More than 57 million Americans have become ill from the H1N1 influenza virus and nearly 11,700 have died, according to estimates released Friday by the Centers for Disease Control and Prevention.
While the new figures show the H1N1 pandemic virus is still spreading, they also reflect a continued slowdown in the transmission of the illnesses since last fall. The CDC had last estimated about 55 million Americans had been sickened, 246,000 were hospitalized and about 11,100 had died through mid-December.
The new figures estimate the number of illnesses from April 2009--when the new H1N1 influenza virus was first discovered--through Jan. 14.
While health officials have yet to declare the end of the influenza pandemic, a new round of widespread illness is increasingly unlikely now that a substantial portion of the U.S. population has been either sickened by or vaccinated against the H1N1 pandemic virus. About 70 million people have been vaccinated.
About 257,000 people were hospitalized with H1N1 influenza through mid-January, which is higher than the approximately 200,000 hospitalizations seen in a normal influenza season when seasonal influenza viruses are circulating.
Of the hospitalizations, 82,000 were in people younger than 18 while 150,000 were in people age 18 to 64. About 25,000 people age 65 and older were hospitalized with H1N1, which shows the H1N1 virus is continuing to affect younger people. With seasonal influenza, the majority of hospitalizations and deaths are in people age 65 and older.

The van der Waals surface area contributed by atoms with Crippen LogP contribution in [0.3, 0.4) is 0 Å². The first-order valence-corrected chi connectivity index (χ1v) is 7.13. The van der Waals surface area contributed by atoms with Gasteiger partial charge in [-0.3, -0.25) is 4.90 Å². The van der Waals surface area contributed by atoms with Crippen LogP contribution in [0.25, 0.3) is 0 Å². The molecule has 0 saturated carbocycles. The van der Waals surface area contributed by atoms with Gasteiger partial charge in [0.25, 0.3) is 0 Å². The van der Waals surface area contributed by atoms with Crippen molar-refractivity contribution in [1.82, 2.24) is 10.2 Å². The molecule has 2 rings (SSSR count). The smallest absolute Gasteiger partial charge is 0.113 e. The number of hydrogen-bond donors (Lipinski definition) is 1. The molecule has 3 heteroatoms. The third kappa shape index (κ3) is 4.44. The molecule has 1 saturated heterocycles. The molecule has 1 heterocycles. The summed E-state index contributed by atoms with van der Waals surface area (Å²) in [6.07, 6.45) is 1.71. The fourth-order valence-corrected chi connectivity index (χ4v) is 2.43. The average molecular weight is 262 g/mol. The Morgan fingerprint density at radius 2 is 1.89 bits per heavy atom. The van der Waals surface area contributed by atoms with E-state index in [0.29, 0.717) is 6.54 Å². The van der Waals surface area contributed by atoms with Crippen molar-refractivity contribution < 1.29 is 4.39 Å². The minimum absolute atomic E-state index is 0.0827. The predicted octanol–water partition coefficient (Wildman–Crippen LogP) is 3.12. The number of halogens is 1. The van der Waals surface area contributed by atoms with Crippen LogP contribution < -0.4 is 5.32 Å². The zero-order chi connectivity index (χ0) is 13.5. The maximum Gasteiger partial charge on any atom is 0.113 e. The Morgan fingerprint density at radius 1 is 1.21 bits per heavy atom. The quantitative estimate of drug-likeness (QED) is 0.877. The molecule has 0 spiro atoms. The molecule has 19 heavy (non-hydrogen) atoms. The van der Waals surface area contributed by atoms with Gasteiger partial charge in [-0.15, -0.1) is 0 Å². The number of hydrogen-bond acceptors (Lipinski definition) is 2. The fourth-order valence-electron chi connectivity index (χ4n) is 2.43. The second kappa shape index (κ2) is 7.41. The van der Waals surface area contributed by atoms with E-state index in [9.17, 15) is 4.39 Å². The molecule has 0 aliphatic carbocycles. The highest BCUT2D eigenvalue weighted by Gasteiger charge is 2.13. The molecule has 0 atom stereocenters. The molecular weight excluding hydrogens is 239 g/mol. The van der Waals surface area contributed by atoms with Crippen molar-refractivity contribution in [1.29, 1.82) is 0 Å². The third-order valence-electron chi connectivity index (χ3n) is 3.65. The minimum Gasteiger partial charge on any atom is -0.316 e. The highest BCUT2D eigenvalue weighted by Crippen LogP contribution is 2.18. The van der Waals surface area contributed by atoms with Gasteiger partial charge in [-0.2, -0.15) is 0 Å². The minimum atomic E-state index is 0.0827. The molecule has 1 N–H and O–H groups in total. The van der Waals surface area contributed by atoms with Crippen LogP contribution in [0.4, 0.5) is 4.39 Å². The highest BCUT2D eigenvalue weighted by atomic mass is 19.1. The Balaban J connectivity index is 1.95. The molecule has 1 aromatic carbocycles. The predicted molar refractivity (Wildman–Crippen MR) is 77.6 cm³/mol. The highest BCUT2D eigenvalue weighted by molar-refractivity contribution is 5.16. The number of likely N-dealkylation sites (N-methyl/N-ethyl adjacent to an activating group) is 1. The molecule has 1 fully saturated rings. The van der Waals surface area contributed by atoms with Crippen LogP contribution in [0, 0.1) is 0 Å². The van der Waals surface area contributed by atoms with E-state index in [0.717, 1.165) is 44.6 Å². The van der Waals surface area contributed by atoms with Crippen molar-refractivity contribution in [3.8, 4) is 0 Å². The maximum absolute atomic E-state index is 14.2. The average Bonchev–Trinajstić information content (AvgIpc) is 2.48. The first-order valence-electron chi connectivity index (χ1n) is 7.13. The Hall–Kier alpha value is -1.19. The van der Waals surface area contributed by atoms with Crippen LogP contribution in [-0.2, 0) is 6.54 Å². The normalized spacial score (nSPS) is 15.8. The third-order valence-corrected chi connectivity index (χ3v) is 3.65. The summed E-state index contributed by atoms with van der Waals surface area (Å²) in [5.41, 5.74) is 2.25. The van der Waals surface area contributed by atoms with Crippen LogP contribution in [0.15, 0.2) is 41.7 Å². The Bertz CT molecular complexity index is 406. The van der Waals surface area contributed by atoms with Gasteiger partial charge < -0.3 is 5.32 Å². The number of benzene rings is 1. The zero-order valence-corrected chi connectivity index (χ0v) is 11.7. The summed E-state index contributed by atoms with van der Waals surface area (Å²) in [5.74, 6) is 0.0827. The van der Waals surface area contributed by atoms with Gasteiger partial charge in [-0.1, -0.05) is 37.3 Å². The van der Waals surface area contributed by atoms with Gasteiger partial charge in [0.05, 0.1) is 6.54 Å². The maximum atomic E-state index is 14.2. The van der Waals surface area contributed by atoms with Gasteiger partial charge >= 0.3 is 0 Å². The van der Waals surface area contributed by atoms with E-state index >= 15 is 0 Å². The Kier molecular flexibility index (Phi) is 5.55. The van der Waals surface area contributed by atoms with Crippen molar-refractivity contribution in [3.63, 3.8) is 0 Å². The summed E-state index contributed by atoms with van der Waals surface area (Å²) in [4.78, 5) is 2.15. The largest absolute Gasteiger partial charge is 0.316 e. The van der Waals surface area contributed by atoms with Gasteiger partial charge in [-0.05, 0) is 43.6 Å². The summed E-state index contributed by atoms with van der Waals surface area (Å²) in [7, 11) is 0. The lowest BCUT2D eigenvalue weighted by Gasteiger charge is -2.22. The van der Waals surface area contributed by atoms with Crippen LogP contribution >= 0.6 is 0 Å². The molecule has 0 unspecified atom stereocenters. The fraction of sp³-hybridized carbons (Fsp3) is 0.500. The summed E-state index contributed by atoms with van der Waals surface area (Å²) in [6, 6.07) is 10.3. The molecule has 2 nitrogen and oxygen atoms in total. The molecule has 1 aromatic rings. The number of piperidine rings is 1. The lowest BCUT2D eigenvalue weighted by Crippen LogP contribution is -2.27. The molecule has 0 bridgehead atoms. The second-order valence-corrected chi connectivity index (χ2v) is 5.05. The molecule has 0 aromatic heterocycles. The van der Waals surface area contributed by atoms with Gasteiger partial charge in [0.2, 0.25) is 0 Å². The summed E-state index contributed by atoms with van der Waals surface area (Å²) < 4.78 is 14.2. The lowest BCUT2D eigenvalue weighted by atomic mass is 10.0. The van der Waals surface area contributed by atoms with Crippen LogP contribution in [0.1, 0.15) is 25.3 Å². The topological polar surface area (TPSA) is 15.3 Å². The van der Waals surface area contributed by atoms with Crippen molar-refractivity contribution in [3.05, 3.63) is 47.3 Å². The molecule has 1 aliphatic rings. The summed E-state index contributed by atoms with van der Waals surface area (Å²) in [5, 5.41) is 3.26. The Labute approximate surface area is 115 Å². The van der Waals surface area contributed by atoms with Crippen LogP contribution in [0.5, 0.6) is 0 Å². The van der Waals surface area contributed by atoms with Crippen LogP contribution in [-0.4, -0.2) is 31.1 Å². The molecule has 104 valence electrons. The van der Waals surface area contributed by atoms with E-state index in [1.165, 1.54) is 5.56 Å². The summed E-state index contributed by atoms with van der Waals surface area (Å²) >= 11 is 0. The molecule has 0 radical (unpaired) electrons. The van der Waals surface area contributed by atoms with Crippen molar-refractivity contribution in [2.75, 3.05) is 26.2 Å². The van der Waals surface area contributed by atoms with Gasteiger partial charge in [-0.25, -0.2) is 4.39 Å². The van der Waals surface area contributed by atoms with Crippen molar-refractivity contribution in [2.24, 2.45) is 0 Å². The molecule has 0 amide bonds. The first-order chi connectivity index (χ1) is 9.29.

The CDC attributed 11,690 deaths to H1N1, with 1,230 of them being in young people age 17 and younger and 8,980 in people age 18 to 64. In the elderly, 1,480 deaths were attributed to H1N1. In a normal influenza season. about 36,000 deaths are attributed to influenza and pneumonia with 90% of them being in people age 65 and older.
In a separate weekly report of H1N1 influenza activity, the CDC said most influenza strains circulating as of Feb. 6 are the H1N1 strain and not strains that cause seasonal influenza.
As of Feb. 6, the majority of states reported "sporadic" transmission of the H1N1 virus, the CDC said. However, the CDC said doctor visits for influenza-like illnesses increased slightly over the previous week but "remain low overall."
In other words, if you lived before 1943, or received the 1976 swine flu vaccine, you may be protected against infection with 2009 H1N1 virus. After the 1976 swine H1N1 outbreak at Fort Dix, NJ, approximately 40 million people in the United States were immunized with an NJ/76 vaccine. The NJ/76 swine virus never spread in the general population, but the vaccine against it has finally proven useful.
If you are less than 35 years old, you are more likely to be infected with the 2009 H1N1 virus because you did not receive the NJ/76 vaccine, nor were you infected with viruses that circulated from 1918-1943.